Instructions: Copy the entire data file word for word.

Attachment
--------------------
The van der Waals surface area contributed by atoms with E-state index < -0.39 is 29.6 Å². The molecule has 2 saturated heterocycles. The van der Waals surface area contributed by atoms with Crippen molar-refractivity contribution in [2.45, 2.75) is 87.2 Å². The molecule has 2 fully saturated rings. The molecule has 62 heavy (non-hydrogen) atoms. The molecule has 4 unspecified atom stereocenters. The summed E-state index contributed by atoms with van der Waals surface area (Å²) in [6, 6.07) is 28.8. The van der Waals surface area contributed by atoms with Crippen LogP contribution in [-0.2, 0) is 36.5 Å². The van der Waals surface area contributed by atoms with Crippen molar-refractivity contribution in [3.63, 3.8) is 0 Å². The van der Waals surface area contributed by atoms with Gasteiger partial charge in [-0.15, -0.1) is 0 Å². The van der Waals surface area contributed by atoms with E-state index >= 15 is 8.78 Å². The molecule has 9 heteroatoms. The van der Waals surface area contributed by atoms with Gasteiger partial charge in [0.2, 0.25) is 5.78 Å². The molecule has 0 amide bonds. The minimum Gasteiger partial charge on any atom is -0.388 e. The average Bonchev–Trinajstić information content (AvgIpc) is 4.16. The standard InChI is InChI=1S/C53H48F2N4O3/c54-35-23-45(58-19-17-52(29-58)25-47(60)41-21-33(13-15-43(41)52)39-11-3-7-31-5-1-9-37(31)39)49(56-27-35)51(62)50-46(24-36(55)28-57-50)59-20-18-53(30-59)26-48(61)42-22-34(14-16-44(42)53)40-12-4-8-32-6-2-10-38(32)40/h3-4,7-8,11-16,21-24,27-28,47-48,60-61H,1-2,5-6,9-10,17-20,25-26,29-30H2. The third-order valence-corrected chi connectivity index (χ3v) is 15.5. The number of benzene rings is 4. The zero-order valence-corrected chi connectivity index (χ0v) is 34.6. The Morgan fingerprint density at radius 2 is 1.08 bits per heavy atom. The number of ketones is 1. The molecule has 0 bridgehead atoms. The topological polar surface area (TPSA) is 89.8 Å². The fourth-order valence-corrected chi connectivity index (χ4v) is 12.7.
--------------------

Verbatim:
The van der Waals surface area contributed by atoms with E-state index < -0.39 is 29.6 Å². The molecule has 2 saturated heterocycles. The van der Waals surface area contributed by atoms with Crippen molar-refractivity contribution in [2.45, 2.75) is 87.2 Å². The molecule has 2 fully saturated rings. The molecule has 62 heavy (non-hydrogen) atoms. The molecule has 4 unspecified atom stereocenters. The summed E-state index contributed by atoms with van der Waals surface area (Å²) in [6, 6.07) is 28.8. The van der Waals surface area contributed by atoms with Crippen LogP contribution in [-0.2, 0) is 36.5 Å². The van der Waals surface area contributed by atoms with Crippen molar-refractivity contribution in [3.63, 3.8) is 0 Å². The van der Waals surface area contributed by atoms with Gasteiger partial charge in [-0.15, -0.1) is 0 Å². The van der Waals surface area contributed by atoms with E-state index >= 15 is 8.78 Å². The molecule has 9 heteroatoms. The van der Waals surface area contributed by atoms with Gasteiger partial charge in [0.2, 0.25) is 5.78 Å². The molecule has 0 amide bonds. The minimum Gasteiger partial charge on any atom is -0.388 e. The average Bonchev–Trinajstić information content (AvgIpc) is 4.16. The standard InChI is InChI=1S/C53H48F2N4O3/c54-35-23-45(58-19-17-52(29-58)25-47(60)41-21-33(13-15-43(41)52)39-11-3-7-31-5-1-9-37(31)39)49(56-27-35)51(62)50-46(24-36(55)28-57-50)59-20-18-53(30-59)26-48(61)42-22-34(14-16-44(42)53)40-12-4-8-32-6-2-10-38(32)40/h3-4,7-8,11-16,21-24,27-28,47-48,60-61H,1-2,5-6,9-10,17-20,25-26,29-30H2. The third-order valence-corrected chi connectivity index (χ3v) is 15.5. The number of benzene rings is 4. The zero-order valence-corrected chi connectivity index (χ0v) is 34.6. The Morgan fingerprint density at radius 2 is 1.08 bits per heavy atom. The number of ketones is 1. The molecule has 0 bridgehead atoms. The topological polar surface area (TPSA) is 89.8 Å². The fourth-order valence-corrected chi connectivity index (χ4v) is 12.7.